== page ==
So we were talking about the imminent arrival of baby number two in six-ish weeks time, when my OH sighed dramatically: ‘I’m absolutely dreading the labour,’ he said.
My first thought? ‘You cheeky bugger! What the heck have YOU got to worry about?’
Then, when I thought about it more, I conceded that, although they still have the MUCH easier end of the bargain, it can’t be pleasant for the partners either – in a completely different way, of course.
Don’t even get me started on the actual pregnancy, when the OH gets to do exactly what they’ve always done – including get drunk, munch on prawns, blue cheese, and coffee til it comes out their ears, and tie their own shoelaces – while we look on enviously (and a little bitterly) for 9-10 months.
But once the big day arrives, I can see that it must be hard for them to see us in such pain and distress, to know they’re partly responsible for getting us in this situation in the first place, yet not be able to do a damn thing to help. Because, once things get going, they’re pretty bloody useless really, aren’t they?
I wouldn’t have wanted him NOT to be there, but after a certain point in proceedings, I was so oblivious to anything other than pain, that if he’d nipped down the road for a pint and a curry, I’d neither have know, nor cared.
Bless him, he tried his best to help, but in reality he just kind’ve made things worse. Our situation was slightly strange because I was kept in the pre-labour ward for much longer than normal while waiting for a bed to come free, and for my labour to ‘progress’ sufficiently (which it never actually ended up doing, resulting in an emergency c-section).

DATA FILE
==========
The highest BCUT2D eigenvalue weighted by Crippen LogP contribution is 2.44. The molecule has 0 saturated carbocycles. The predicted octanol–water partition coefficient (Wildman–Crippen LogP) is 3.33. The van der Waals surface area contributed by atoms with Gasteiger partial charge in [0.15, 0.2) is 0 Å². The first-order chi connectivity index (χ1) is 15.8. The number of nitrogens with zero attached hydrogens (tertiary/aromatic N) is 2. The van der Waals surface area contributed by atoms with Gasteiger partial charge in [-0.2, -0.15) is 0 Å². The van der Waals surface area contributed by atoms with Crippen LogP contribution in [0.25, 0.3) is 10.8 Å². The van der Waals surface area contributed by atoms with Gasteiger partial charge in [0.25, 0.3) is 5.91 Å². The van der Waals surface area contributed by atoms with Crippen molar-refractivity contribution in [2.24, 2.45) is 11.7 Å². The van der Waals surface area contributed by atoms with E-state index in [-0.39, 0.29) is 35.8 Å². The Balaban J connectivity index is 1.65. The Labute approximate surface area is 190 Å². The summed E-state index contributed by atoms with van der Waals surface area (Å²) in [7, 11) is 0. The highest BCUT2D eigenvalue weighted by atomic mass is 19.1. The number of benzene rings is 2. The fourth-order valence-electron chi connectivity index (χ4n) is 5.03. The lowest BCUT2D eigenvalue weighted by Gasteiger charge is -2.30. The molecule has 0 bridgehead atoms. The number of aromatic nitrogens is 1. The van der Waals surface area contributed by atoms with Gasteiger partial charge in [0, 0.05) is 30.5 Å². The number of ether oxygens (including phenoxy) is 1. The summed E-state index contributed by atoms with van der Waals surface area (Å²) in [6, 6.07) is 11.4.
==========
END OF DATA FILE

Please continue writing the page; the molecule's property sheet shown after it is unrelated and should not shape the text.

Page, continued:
At one point, very aware of the much-less-pregnant women either side of me who’d just come in for overnight observation, and were probably freaking out at the sounds coming from my cubicle, he suggested I perhaps keep the noise down just a touch. ‘Don’t f****ing tell me to shush!’ I remember screaming.
Another time, about 30 hours in, the contractions were on top of each other and I was hunched over the side of the bed when – without warning – a soaking wet flannel was suddenly slapped across the back of my neck. Again, a nice thought in principal, but I wasn’t expecting it. Not only did it scare shit out of me, but rivers of freezing cold water began pouring down my back. ‘Get it OFF!’ I yelled, hurling it to the floor.
But there were times when he was invaluable. When I was in a fog of pain and exhaustion, and ready to throw myself out the nearest window (literally!) he was the one demanding a bed in the labour ward for me, and assuring the midwives I wasn’t just being a wimp – that I really was having proper contractions. ‘Oh yes,’ they finally acknowledged when they strapped the monitor-thingy on me. ‘They’re actually quite strong, aren’t they?’
As the labour continued, and nothing happened the way it was supposed to, it must’ve be really scary for him to hear the docs talking about emergency surgeries, and haemorrhaging, and blood transfusions. I was in cloud-Cuckoo land by then, and too exhausted to even register what they were saying.
So, on careful reflection, I’ve decided that he does have a small right to be nervous about labour too. But he’d better make the most of my concession now, because once those contractions begin any empathy for him will go straight out the window – and so will he, if he tries that wet flannel trick again!